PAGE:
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COMMUNITY HEALTH

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ON COMMON GROUND

"Health services… can change the cycle of poverty and ill health."— H. Jack Geiger, 2005

Based on an example from South Africa, the Delta Health Center was launched in Mound Bayou, Mississippi in 1967. As well as medical care, staff focused on the social problems that undermined health in the region, such as hunger and unemployment. To ensure that members of the community could participate in decisions about their health and the future of the area, local people served on the board and some joined the clinic staff. Beginning with this clinic and another in Boston, Massachusetts, the network of community health centers has today expanded nationwide.

Listen to President Lyndon B. Johnson's State of the Union Address, 1964
Courtesy Lyndon Baines Johnson Presidential Library and Archive

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Read President Lyndon B. Johnson's State of the Union Address, 1964

President Lyndon B. Johnson signs the Economic Opportunity Act in the White House Rose Garden as crowd looks on President Lyndon B. Johnson signs the Economic Opportunity Act, 1964
Courtesy Lyndon Baines Johnson Presidential Library and Archive
Pen used by President Lyndon B. Johnson to sign the Economic Opportunity Act Pen used by President Lyndon B. Johnson to sign the Economic Opportunity Act, 1964
Courtesy Lyndon Baines Johnson Library and Museum, Austin, Texas
In 1964, President Lyndon B. Johnson signed the Economic Opportunity Act, a cornerstone of his "War on Poverty." Physician Jack Geiger received $1.2 million under the Act to establish two community health centers. His colleague Dr. Count D. Gibson, Jr. became the head of a city-based project at Columbia Point, in Boston, Massachusetts, and Dr. Geiger ran the Delta Health Center, a rural project at Mound Bayou in northern Bolivar County, Mississippi.
Audio Tour Audio Tour Stop #5 Transcript
Dr. H. Jack Geiger in cotton field Dr. H. Jack Geiger in the cotton fields of Mound Bayou, Mississippi, 1968
Courtesy Daniel Bernstein
In 1964, during Freedom Summer, Dr. H. Jack Geiger traveled to Mississippi as a field coordinator for the Medical Committee for Human Rights. He saw that the poverty of many black residents of the state had a dramatic impact on their health. Geiger had spent several months in Pholela, South Africa during medical school, learning about community health care, and he decided to develop a similar project for the United States.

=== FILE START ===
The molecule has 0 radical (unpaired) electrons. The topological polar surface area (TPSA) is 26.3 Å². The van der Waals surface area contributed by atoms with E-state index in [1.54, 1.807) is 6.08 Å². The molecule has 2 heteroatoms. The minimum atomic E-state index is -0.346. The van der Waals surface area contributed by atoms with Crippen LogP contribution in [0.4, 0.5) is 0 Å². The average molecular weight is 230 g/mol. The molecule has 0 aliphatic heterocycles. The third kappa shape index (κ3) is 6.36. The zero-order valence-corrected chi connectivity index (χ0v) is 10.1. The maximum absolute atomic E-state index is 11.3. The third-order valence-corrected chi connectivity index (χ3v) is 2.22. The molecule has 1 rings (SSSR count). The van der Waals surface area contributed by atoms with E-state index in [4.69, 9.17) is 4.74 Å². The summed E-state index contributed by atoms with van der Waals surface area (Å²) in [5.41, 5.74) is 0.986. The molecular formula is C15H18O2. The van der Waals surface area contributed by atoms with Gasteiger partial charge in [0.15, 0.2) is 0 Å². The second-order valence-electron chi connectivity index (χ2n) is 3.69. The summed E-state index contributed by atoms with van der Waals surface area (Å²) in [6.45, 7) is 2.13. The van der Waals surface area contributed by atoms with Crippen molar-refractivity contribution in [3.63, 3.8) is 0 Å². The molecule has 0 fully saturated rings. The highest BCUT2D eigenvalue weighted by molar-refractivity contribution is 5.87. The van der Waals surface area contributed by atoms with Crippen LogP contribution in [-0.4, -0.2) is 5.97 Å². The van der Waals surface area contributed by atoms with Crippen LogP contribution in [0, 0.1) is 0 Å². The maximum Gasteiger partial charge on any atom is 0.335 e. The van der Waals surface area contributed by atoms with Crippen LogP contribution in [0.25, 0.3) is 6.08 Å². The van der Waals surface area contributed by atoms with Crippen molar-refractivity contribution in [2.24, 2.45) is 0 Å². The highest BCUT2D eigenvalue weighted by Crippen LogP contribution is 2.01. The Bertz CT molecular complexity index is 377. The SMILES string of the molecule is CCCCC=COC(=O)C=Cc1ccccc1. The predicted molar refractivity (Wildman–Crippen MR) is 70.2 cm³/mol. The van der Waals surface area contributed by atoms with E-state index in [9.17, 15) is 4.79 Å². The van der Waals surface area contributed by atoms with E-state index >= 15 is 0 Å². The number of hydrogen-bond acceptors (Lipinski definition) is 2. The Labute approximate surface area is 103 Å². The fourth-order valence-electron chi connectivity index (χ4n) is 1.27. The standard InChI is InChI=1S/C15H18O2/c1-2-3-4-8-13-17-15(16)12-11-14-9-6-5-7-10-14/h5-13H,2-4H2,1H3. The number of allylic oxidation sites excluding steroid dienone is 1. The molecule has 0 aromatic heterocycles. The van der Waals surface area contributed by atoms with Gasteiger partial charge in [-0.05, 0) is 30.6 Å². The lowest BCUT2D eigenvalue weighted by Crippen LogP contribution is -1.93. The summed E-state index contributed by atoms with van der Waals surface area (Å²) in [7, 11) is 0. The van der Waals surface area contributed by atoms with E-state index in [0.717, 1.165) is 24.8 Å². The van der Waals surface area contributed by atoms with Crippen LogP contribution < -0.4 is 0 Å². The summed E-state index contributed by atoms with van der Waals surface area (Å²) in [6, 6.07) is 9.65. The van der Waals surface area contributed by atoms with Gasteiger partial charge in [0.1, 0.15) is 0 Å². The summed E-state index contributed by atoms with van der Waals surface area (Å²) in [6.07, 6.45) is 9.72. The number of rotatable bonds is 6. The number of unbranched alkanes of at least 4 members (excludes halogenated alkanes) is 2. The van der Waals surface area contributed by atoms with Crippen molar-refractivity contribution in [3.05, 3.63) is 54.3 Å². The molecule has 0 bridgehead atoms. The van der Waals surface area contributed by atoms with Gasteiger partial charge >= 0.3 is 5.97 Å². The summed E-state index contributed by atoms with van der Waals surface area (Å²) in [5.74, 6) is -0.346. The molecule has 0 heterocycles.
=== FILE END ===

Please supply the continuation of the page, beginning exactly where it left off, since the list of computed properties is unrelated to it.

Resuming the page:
Dr. John Hatch and Melvin Grant inspect green bean crop
Dr. John W. Hatch and Melvin Grant, a member of the farm cooperative, 1968
Courtesy Daniel Bernstein
Dr. John Hatch and Melvin Grant inspect a crop of green beans Dr. John W. Hatch and Melvin Grant, a member of the farm cooperative, inspecting a crop of green beans, 1968
Courtesy Daniel Bernstein
Jack Geiger and John Hatch at the Delta Health Center construction site Dr. H. Jack Geiger and Dr. John W. Hatch during construction on the Delta Health Center, 1968
Courtesy Daniel Bernstein
Dr. John W. Hatch, who joined the health center at the outset of the project before the building was even completed, led a program to establish ten local community health associations. These groups talked with local residents to evaluate their health care needs, nominated people for work at the center, and planned satellite centers to extend the reach of services.
Will Finch presents a check at a meeting of the advisory council for the health center Will Finch, president of the farm cooperative, holds a donation check that will pay for the purchase of three hundred acres of land, 1968
Courtesy Daniel Bernstein
Because malnutrition was a major cause of poor health in the area, health center staff encouraged families to grow vegetables. So many people wanted to participate that the community decided to create a farm cooperative, where local workers could grow their own food. Instead of picking cotton for farm owners in the area, cooperative members grew tons of potatoes and beans to share.

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CHALLENGING INEQUALITY:

Dr. Jack Geiger remembers the early years of the Delta Health Center.

Transcript
Audio Tour Audio Tour Stop #6 Transcript
Two men dig hole for a water pump Digging a water pump, 1968
Courtesy Daniel Bernstein
Most of the residents of Mound Bayou did not have easy access to clean water and lived with poor sanitation, putting them at risk of diarrheal diseases. Children were especially vulnerable. To solve the problem, health center staff dug wells and installed water pumps.
Present-day Delta Health Center Delta Health Center, Mound Bayou, Mississippi, 2006
Courtesy Delta Health Center, Inc.
The work begun at the Delta Health Center continues today and has inspired a national network of community health centers. Every day, despite budget constraints, thousands of patients who would not otherwise be able to afford medical care receive the treatment they need.